We veterans of higher education are familiar with move-in days at our residence halls. Students and parents struggle to unload cars and vans full of items that were unthinkable to bring to college just a generation ago. Most students arrive with their own cars, some with more than one. On many campuses, newly available parking creates more excitement than the fall term's athletic schedule.
Computers, refrigerators, racks of clothing, and all manner of personal technology go up the steps and into the halls. Families linger for final consultations--until tomorrow when the calls and texts begin for today's legendary "helicopter" parents. Student-affairs staff lug in boxes of personal amenities, awaiting a busy weekend of orientation, workshops and wellness warnings, service outings, perhaps a trip to the closest amusement park or whitewater rapids.
For everyone, the start of fall term remains a thrilling and meaningful tradition all its own, eclipsed only by homecoming, commencement, and other signature events.
Over the summer, I moved in, too--beginning my new presidency at Virginia Wesleyan College in Norfolk/Virginia Beach. It is my fourth assignment at a top liberal arts college. The past two months have been a whirlwind of meetings, institutional review and analysis, and get-acquainted visits with everyone from the local mayor to the director of our food service. I enjoy giving tours of my new office, and of my thinking about how we can work together. In these early weeks and months, however, I try to do more listening than talking. The counsel and concerns of others can be invaluable.
In some respects, embracing each institution's special ways requires quick study and a kind of cultural compliance that comes with the expectations of those who welcome--and watch closely--the new president. Effective presidents honor campus traditions even as each transition to the job brings its own operational challenges. Deciding the difference between a valued tradition and an outdated, even problematic, practice can be critical to a president's success.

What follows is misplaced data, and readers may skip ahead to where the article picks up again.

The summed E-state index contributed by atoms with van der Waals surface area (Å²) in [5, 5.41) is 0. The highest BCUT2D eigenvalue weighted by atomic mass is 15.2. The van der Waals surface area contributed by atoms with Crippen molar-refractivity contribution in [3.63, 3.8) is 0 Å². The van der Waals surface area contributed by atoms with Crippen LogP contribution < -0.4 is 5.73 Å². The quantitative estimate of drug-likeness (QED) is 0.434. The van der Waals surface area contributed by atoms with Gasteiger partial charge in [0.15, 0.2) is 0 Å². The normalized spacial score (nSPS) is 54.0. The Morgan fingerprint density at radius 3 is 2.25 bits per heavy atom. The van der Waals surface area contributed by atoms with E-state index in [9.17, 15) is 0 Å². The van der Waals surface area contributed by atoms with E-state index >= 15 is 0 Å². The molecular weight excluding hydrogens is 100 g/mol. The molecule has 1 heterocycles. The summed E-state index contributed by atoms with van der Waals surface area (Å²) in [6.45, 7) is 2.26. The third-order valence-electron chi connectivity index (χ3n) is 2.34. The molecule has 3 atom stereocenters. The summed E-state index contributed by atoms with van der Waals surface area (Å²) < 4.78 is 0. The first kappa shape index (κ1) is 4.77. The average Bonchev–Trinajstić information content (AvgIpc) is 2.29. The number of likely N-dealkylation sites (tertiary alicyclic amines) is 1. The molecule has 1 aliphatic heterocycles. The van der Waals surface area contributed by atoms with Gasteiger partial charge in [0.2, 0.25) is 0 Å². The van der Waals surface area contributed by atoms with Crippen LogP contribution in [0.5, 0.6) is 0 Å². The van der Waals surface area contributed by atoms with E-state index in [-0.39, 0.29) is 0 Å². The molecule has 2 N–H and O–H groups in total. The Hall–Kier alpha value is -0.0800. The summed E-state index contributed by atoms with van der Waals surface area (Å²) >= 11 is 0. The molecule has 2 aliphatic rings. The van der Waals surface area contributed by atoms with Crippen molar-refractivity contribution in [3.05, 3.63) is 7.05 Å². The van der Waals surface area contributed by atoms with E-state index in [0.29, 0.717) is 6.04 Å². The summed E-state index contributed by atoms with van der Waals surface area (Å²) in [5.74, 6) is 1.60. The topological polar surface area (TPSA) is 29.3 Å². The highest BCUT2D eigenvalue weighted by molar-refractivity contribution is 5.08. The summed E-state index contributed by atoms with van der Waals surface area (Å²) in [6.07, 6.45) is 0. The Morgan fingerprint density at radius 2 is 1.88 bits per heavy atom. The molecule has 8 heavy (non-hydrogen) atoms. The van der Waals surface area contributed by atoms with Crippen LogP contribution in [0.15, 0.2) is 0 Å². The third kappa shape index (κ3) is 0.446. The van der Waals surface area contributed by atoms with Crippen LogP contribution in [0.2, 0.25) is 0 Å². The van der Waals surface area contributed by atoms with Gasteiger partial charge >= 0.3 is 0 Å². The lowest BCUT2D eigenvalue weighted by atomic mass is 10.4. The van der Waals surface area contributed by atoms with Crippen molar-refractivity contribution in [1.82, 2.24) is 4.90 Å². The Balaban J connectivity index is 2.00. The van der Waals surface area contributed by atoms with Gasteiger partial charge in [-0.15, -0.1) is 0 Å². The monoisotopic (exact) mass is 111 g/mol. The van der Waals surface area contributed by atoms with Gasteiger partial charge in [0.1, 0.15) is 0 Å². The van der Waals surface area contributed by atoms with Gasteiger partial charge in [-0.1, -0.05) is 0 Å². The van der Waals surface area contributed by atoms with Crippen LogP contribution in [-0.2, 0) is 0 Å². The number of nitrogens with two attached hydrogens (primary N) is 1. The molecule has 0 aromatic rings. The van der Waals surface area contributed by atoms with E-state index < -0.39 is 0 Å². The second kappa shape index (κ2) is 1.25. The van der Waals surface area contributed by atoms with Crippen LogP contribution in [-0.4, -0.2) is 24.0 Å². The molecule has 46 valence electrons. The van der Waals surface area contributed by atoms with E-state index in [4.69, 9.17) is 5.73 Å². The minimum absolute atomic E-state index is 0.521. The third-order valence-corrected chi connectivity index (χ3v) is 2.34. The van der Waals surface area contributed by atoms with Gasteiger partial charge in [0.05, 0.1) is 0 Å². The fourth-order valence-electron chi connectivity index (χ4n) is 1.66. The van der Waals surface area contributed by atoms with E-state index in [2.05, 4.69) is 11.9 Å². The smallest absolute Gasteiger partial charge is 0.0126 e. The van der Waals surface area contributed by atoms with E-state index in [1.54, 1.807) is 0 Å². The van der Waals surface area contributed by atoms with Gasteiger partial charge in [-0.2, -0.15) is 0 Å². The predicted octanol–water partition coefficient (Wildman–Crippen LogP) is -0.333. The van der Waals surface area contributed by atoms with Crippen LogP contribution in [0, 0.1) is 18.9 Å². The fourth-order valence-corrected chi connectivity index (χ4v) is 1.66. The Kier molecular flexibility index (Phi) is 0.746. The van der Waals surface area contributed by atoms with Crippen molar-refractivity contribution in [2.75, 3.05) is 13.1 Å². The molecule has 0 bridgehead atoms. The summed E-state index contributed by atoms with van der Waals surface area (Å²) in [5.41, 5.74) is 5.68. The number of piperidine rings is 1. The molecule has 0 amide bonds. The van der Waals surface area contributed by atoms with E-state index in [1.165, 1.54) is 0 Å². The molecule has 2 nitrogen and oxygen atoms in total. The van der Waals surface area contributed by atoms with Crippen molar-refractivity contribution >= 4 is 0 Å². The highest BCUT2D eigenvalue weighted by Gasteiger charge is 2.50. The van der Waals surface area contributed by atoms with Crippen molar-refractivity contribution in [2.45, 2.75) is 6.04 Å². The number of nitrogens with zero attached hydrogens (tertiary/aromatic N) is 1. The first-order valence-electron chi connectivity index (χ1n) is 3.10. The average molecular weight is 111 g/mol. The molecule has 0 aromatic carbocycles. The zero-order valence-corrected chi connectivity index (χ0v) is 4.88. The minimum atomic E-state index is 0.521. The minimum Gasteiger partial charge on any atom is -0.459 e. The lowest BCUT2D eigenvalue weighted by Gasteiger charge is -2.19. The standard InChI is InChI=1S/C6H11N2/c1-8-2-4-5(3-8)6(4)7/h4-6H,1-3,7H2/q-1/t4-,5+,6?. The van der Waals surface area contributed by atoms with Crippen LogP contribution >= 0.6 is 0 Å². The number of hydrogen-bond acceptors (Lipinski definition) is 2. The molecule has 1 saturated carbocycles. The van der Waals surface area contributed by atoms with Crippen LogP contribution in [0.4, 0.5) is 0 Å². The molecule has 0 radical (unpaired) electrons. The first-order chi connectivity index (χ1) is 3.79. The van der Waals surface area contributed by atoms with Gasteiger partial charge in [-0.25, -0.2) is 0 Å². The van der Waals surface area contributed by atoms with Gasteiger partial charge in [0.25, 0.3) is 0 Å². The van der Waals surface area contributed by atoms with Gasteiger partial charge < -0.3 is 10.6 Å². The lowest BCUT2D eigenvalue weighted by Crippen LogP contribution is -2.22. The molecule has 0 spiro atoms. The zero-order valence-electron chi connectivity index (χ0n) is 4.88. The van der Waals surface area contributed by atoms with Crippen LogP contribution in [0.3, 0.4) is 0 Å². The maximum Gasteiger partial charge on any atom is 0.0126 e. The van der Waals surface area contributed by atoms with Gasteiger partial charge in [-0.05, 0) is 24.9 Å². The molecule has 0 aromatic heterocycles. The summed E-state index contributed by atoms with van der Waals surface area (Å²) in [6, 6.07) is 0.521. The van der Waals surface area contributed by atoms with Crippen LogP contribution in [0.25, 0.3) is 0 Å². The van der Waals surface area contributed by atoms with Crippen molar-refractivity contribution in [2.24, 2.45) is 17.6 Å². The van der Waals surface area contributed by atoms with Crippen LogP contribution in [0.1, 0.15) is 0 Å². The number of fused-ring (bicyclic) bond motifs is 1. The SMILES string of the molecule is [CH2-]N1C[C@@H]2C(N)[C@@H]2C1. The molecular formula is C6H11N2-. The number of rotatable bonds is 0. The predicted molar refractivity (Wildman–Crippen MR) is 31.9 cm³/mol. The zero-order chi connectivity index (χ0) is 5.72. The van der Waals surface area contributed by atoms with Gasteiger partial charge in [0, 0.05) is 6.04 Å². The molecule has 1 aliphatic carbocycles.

Ultimately, however, the higher-education president today is expected to be a change agent and a global visionary, cognizant of the larger social, economic, and cultural factors that impact a campus while leading thought, practice, and innovation within organizations which can be resistant to rapid change. In my 25-year career as a president, the changes I have witnessed in the higher-education landscape are profound, accelerating more quickly with each passing semester and requiring much re-examination of current assumptions and practices.
Around the nation, small colleges like Virginia Wesleyan are discovering that if they do not manage change, change will manage them. Successful institutions build collaborative partnerships with campus peers and professional associations; develop selected online, distance-learning, and graduate-degree programs; invest in continuing education options; recognize the value of energy conservation and sustainability of resources, and constantly upgrade facilities to serve student expectations and support retention of enrollment.
Reaching out as well to new student audiences beyond the traditional 18-to-21-year-old cohort group (such as older adult learners), successful institutions recognize that more is expected of the learning environment and campus life than ever before.
For example, just as our campus libraries have retooled to become more electronic-driven than paper-based repositories of information, so, too, can the classroom achieve more interaction between professors and students. And our millennial students and their ever-present personal technology go hand in hand--literally. Smart phones, iPads, and the rest influence how our students perceive the world, relate to their professors, absorb and use information, and evaluate success. We are wise to learn how we can appropriately integrate such technology into the classroom experience--even as we encourage our students to look up from their screens and enjoy the world around them.
In today's volatile higher-education marketplace, we have little choice but to offer comfort, convenience, and competitiveness for student security and success, and to provide a kind of educational experience that may seem foreign to anyone over 30. People want options and guarantees, including the expectation that their colleges will not only be student-centered but also student-committed. "Business as usual" simply will not suffice.
As our students unpack their suitcases and boxes, they reveal many new requirements and assumptions they've brought along. And as I unpack my briefcase for this new set of exciting challenges, I'm encountering much that is familiar, much that is new, much that will require the best in my new campus family and me. It makes the season of moving in all the more exciting, demanding, and maybe a little disconcerting.
It's not exactly the college experience I remember as a student, nor even as an administrator just a decade ago. But it is here to stay.
Dr. Scott D. Miller is President of Virginia Wesleyan College, a national liberal arts college located in Norfolk/Virginia Beach, Virginia. Now in his 24th year as a college president, he serves as a consultant to college presidents and boards, and edits "Presidential Perspectives" (www.presidentialperspectives.org), a higher education leadership series written by college presidents for college presidents.